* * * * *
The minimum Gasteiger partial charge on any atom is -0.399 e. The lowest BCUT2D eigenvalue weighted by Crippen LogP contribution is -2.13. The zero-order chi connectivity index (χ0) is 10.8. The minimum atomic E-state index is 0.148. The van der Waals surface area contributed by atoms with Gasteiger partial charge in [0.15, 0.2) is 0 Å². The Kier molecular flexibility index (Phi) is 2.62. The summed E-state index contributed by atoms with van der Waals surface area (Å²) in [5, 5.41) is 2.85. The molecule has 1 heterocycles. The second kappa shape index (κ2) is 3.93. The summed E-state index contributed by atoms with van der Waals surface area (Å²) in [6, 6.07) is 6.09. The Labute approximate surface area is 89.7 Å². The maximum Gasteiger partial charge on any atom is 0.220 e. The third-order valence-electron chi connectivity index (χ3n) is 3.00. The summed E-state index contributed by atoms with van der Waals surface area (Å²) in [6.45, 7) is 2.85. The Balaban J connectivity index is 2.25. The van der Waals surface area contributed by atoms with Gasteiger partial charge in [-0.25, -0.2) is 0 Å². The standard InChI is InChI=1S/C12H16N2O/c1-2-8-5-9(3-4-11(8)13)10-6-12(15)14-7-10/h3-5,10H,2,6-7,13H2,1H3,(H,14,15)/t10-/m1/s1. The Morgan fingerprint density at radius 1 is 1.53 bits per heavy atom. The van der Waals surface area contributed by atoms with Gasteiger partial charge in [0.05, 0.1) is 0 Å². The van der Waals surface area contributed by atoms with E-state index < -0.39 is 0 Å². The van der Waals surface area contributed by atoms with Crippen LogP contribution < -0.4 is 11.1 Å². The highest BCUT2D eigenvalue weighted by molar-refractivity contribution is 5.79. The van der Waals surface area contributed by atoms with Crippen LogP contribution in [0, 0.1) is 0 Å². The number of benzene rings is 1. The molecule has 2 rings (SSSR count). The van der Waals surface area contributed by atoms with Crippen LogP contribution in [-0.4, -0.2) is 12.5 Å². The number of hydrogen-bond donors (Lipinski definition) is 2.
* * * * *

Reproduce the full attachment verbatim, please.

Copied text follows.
The minimum Gasteiger partial charge on any atom is -0.399 e. The lowest BCUT2D eigenvalue weighted by Crippen LogP contribution is -2.13. The zero-order chi connectivity index (χ0) is 10.8. The minimum atomic E-state index is 0.148. The van der Waals surface area contributed by atoms with Gasteiger partial charge in [0.15, 0.2) is 0 Å². The Kier molecular flexibility index (Phi) is 2.62. The summed E-state index contributed by atoms with van der Waals surface area (Å²) in [5, 5.41) is 2.85. The molecule has 1 heterocycles. The second kappa shape index (κ2) is 3.93. The summed E-state index contributed by atoms with van der Waals surface area (Å²) in [6, 6.07) is 6.09. The Labute approximate surface area is 89.7 Å². The maximum Gasteiger partial charge on any atom is 0.220 e. The third-order valence-electron chi connectivity index (χ3n) is 3.00. The summed E-state index contributed by atoms with van der Waals surface area (Å²) in [6.45, 7) is 2.85. The Balaban J connectivity index is 2.25. The van der Waals surface area contributed by atoms with Gasteiger partial charge in [-0.25, -0.2) is 0 Å². The standard InChI is InChI=1S/C12H16N2O/c1-2-8-5-9(3-4-11(8)13)10-6-12(15)14-7-10/h3-5,10H,2,6-7,13H2,1H3,(H,14,15)/t10-/m1/s1. The Morgan fingerprint density at radius 1 is 1.53 bits per heavy atom. The van der Waals surface area contributed by atoms with Gasteiger partial charge in [0.05, 0.1) is 0 Å². The van der Waals surface area contributed by atoms with E-state index < -0.39 is 0 Å². The van der Waals surface area contributed by atoms with Crippen LogP contribution < -0.4 is 11.1 Å². The highest BCUT2D eigenvalue weighted by molar-refractivity contribution is 5.79. The van der Waals surface area contributed by atoms with Crippen LogP contribution in [0, 0.1) is 0 Å². The number of benzene rings is 1. The molecule has 2 rings (SSSR count). The van der Waals surface area contributed by atoms with Crippen LogP contribution in [-0.4, -0.2) is 12.5 Å². The number of hydrogen-bond donors (Lipinski definition) is 2.